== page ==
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Translated by Per Harald Jonson.

This Norwegian band takes us on a timetravel to the 1970's. It was that fabulous decade when there were only two TV channels, and the only performers at Pori jazz festival were the jazz bands. The web page of Circles End does not provide much information, but I would guess this is the second album of the band.

Tranquillity is characteristic to the album. Some pieces rock well once started, but the outcome is more suitable to exploring one's feelings than for example, as background music to beer-drinking. The bassist also plays cello, and, since the saxophonist tootles for quite a while on the final track, the conclusion is clear. This band should emphasize on the Finnish marked. Stuff like this is hot at the moment. For this, we can be grateful to the excellent remasters and retro-bands of Love Records, such as Liekki.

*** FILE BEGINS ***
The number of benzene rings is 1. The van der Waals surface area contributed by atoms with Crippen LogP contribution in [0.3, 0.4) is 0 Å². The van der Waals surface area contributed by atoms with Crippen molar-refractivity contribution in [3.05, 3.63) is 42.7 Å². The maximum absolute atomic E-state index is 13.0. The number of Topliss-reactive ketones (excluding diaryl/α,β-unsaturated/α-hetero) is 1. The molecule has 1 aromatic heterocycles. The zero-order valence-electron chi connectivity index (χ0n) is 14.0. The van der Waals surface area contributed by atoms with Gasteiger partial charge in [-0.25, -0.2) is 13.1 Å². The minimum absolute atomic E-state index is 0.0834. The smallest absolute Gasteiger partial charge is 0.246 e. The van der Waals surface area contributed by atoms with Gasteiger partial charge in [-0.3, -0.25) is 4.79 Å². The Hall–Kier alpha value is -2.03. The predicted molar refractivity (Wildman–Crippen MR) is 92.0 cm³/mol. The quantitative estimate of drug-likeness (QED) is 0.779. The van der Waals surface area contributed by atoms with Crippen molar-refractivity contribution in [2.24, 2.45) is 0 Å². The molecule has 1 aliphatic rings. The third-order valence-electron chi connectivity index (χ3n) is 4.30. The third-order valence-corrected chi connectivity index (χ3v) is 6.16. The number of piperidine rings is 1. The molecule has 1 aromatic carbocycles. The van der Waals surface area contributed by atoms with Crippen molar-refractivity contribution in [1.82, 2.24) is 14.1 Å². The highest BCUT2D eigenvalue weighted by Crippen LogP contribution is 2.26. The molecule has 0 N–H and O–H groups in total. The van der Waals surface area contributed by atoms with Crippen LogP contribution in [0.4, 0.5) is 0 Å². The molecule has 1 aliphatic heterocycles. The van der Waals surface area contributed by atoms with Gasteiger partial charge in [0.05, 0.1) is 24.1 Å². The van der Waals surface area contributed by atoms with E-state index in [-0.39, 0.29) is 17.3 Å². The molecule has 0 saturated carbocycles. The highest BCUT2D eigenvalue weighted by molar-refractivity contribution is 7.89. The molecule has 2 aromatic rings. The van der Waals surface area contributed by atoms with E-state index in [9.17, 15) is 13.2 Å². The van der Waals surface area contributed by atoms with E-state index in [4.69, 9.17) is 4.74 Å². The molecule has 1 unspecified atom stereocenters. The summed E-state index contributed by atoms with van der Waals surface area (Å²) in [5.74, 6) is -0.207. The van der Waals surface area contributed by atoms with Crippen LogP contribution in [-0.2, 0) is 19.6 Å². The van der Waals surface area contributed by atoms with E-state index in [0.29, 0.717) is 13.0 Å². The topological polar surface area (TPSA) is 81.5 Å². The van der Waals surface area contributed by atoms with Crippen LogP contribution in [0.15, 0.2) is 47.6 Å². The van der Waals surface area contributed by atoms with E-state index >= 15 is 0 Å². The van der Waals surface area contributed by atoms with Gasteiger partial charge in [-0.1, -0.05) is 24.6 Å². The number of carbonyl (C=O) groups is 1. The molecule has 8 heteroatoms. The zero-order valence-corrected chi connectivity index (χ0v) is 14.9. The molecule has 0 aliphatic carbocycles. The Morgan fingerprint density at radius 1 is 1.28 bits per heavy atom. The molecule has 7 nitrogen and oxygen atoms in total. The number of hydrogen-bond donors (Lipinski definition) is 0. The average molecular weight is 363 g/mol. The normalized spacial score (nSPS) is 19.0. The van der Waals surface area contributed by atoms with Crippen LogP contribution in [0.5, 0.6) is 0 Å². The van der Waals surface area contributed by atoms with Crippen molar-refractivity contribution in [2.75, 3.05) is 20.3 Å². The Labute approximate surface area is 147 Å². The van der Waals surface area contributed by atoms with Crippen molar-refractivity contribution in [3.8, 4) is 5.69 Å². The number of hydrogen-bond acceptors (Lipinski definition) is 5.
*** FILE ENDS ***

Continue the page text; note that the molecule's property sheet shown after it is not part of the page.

The band saves electricity. The vocals and keyboards are on top. A large proportion of the guitars are acoustic. The lengthy solos of the keyboardist are pleasant to the ear; an example of such is a piece called Peeping Tom.

By the way, this modest way of expression is nice for a change, since my reviews tend to be slightly more bombastic. Furthermore, one can cut-and-paste a miniature car (probably of make Trojan?) from the back cover. Oh me, I wish I spoke Norwegian, so I could send them my greetings. They would consist of the following: the great lads of Circles End, please take along your countryman Lucifer Was and come and have a performance here.